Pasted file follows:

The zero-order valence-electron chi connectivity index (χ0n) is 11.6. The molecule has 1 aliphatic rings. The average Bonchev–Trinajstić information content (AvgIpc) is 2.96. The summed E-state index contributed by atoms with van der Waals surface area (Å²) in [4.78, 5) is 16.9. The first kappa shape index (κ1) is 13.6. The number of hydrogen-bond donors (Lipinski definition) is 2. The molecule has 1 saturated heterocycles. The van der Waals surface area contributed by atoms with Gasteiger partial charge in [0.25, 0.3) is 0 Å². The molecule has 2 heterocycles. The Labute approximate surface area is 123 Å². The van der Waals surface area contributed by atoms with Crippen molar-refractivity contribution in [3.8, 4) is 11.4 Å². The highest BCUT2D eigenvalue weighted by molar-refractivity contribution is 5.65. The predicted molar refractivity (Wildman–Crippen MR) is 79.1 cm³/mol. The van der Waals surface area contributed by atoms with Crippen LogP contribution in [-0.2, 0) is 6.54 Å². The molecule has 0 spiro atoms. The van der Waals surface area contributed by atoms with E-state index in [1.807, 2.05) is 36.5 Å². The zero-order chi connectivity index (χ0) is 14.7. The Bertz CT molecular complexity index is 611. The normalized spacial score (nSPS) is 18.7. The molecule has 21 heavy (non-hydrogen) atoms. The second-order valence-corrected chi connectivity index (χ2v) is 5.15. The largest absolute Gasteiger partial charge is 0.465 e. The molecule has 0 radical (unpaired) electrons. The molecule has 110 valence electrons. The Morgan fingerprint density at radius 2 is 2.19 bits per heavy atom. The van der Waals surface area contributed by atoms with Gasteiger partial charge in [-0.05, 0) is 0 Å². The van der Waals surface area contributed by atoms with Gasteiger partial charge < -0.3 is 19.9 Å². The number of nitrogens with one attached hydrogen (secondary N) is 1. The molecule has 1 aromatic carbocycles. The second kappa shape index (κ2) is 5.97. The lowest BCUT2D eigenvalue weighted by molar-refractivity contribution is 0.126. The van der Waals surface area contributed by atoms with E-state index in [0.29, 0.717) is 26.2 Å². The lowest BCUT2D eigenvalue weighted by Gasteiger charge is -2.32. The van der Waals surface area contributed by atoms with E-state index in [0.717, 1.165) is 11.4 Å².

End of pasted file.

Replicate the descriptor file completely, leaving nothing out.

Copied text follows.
The zero-order valence-electron chi connectivity index (χ0n) is 11.6. The molecule has 1 aliphatic rings. The average Bonchev–Trinajstić information content (AvgIpc) is 2.96. The summed E-state index contributed by atoms with van der Waals surface area (Å²) in [4.78, 5) is 16.9. The first kappa shape index (κ1) is 13.6. The number of hydrogen-bond donors (Lipinski definition) is 2. The molecule has 1 saturated heterocycles. The van der Waals surface area contributed by atoms with Gasteiger partial charge in [0.25, 0.3) is 0 Å². The molecule has 2 heterocycles. The Labute approximate surface area is 123 Å². The van der Waals surface area contributed by atoms with Crippen molar-refractivity contribution in [3.8, 4) is 11.4 Å². The highest BCUT2D eigenvalue weighted by molar-refractivity contribution is 5.65. The predicted molar refractivity (Wildman–Crippen MR) is 79.1 cm³/mol. The van der Waals surface area contributed by atoms with Crippen LogP contribution in [-0.2, 0) is 6.54 Å². The molecule has 0 spiro atoms. The van der Waals surface area contributed by atoms with E-state index in [1.807, 2.05) is 36.5 Å². The zero-order chi connectivity index (χ0) is 14.7. The Bertz CT molecular complexity index is 611. The normalized spacial score (nSPS) is 18.7. The molecule has 21 heavy (non-hydrogen) atoms. The second-order valence-corrected chi connectivity index (χ2v) is 5.15. The largest absolute Gasteiger partial charge is 0.465 e. The molecule has 0 radical (unpaired) electrons. The molecule has 110 valence electrons. The Morgan fingerprint density at radius 2 is 2.19 bits per heavy atom. The van der Waals surface area contributed by atoms with Gasteiger partial charge in [-0.05, 0) is 0 Å². The van der Waals surface area contributed by atoms with Gasteiger partial charge < -0.3 is 19.9 Å². The number of nitrogens with one attached hydrogen (secondary N) is 1. The molecule has 1 aromatic carbocycles. The second kappa shape index (κ2) is 5.97. The lowest BCUT2D eigenvalue weighted by molar-refractivity contribution is 0.126. The van der Waals surface area contributed by atoms with E-state index in [0.29, 0.717) is 26.2 Å². The lowest BCUT2D eigenvalue weighted by Gasteiger charge is -2.32. The van der Waals surface area contributed by atoms with E-state index in [0.717, 1.165) is 11.4 Å².